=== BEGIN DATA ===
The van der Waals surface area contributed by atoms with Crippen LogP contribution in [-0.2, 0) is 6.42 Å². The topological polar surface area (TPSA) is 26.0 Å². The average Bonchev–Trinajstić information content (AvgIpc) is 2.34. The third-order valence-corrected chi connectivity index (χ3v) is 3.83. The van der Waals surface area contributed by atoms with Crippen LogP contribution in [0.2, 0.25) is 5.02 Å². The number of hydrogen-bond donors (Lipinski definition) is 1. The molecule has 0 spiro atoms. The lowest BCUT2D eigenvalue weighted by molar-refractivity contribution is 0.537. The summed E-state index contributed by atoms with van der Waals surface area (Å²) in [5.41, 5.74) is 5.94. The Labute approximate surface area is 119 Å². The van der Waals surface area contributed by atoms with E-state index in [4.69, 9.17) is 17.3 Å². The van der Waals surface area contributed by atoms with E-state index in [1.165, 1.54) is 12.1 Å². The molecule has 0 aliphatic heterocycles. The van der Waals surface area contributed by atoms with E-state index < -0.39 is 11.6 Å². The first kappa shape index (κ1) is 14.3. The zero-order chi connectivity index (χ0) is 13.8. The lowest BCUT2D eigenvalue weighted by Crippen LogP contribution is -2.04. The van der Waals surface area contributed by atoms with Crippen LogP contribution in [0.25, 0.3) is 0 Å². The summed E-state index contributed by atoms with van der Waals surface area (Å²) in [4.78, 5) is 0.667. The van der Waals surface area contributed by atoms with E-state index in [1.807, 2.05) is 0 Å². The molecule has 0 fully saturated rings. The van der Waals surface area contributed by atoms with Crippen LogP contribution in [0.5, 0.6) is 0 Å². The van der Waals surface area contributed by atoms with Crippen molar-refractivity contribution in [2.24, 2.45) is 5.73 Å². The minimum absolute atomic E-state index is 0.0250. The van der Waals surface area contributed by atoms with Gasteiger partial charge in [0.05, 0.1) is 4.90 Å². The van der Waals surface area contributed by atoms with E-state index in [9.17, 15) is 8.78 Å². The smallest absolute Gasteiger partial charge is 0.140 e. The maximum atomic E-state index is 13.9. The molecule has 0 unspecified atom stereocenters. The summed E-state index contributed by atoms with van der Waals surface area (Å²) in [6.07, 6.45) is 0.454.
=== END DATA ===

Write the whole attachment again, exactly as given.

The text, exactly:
The van der Waals surface area contributed by atoms with Crippen LogP contribution in [-0.2, 0) is 6.42 Å². The topological polar surface area (TPSA) is 26.0 Å². The average Bonchev–Trinajstić information content (AvgIpc) is 2.34. The third-order valence-corrected chi connectivity index (χ3v) is 3.83. The van der Waals surface area contributed by atoms with Crippen LogP contribution in [0.2, 0.25) is 5.02 Å². The number of hydrogen-bond donors (Lipinski definition) is 1. The molecule has 0 spiro atoms. The lowest BCUT2D eigenvalue weighted by molar-refractivity contribution is 0.537. The summed E-state index contributed by atoms with van der Waals surface area (Å²) in [5.41, 5.74) is 5.94. The Labute approximate surface area is 119 Å². The van der Waals surface area contributed by atoms with E-state index in [4.69, 9.17) is 17.3 Å². The van der Waals surface area contributed by atoms with E-state index in [1.165, 1.54) is 12.1 Å². The molecule has 0 aliphatic heterocycles. The van der Waals surface area contributed by atoms with E-state index < -0.39 is 11.6 Å². The first kappa shape index (κ1) is 14.3. The zero-order chi connectivity index (χ0) is 13.8. The lowest BCUT2D eigenvalue weighted by Crippen LogP contribution is -2.04. The van der Waals surface area contributed by atoms with Crippen LogP contribution in [0.25, 0.3) is 0 Å². The summed E-state index contributed by atoms with van der Waals surface area (Å²) in [4.78, 5) is 0.667. The van der Waals surface area contributed by atoms with E-state index in [1.807, 2.05) is 0 Å². The molecule has 0 fully saturated rings. The van der Waals surface area contributed by atoms with Crippen LogP contribution in [0.5, 0.6) is 0 Å². The van der Waals surface area contributed by atoms with Crippen molar-refractivity contribution in [2.24, 2.45) is 5.73 Å². The minimum absolute atomic E-state index is 0.0250. The van der Waals surface area contributed by atoms with Gasteiger partial charge in [0.05, 0.1) is 4.90 Å². The van der Waals surface area contributed by atoms with E-state index in [9.17, 15) is 8.78 Å². The smallest absolute Gasteiger partial charge is 0.140 e. The maximum atomic E-state index is 13.9. The molecule has 0 unspecified atom stereocenters. The summed E-state index contributed by atoms with van der Waals surface area (Å²) in [6.07, 6.45) is 0.454.